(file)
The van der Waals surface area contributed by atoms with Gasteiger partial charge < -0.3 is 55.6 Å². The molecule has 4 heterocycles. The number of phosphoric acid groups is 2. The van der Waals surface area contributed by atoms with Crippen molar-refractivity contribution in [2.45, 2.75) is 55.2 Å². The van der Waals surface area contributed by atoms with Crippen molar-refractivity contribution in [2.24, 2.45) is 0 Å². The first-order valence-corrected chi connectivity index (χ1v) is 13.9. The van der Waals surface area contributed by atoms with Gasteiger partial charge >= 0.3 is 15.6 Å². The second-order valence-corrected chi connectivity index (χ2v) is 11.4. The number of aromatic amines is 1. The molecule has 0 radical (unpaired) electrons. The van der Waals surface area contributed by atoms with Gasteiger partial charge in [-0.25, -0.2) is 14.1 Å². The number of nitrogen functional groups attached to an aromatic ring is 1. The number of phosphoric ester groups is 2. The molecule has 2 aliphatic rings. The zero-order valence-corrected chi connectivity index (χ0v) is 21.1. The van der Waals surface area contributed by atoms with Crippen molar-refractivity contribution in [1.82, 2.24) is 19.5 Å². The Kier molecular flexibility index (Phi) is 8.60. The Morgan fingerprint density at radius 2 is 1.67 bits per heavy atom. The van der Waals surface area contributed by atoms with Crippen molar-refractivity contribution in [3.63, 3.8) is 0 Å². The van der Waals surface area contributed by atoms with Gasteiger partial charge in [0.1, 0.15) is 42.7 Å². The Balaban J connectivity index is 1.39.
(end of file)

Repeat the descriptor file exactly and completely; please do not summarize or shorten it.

The van der Waals surface area contributed by atoms with Gasteiger partial charge < -0.3 is 55.6 Å². The molecule has 4 heterocycles. The number of phosphoric acid groups is 2. The van der Waals surface area contributed by atoms with Crippen molar-refractivity contribution in [2.45, 2.75) is 55.2 Å². The van der Waals surface area contributed by atoms with Crippen molar-refractivity contribution in [2.24, 2.45) is 0 Å². The first-order valence-corrected chi connectivity index (χ1v) is 13.9. The van der Waals surface area contributed by atoms with Gasteiger partial charge >= 0.3 is 15.6 Å². The second-order valence-corrected chi connectivity index (χ2v) is 11.4. The number of aromatic amines is 1. The molecule has 0 radical (unpaired) electrons. The van der Waals surface area contributed by atoms with Gasteiger partial charge in [-0.25, -0.2) is 14.1 Å². The number of nitrogen functional groups attached to an aromatic ring is 1. The number of phosphoric ester groups is 2. The molecule has 2 aliphatic rings. The zero-order valence-corrected chi connectivity index (χ0v) is 21.1. The van der Waals surface area contributed by atoms with Crippen molar-refractivity contribution in [1.82, 2.24) is 19.5 Å². The Kier molecular flexibility index (Phi) is 8.60. The Morgan fingerprint density at radius 2 is 1.67 bits per heavy atom. The van der Waals surface area contributed by atoms with Crippen molar-refractivity contribution in [3.63, 3.8) is 0 Å². The van der Waals surface area contributed by atoms with Gasteiger partial charge in [0.1, 0.15) is 42.7 Å². The Balaban J connectivity index is 1.39.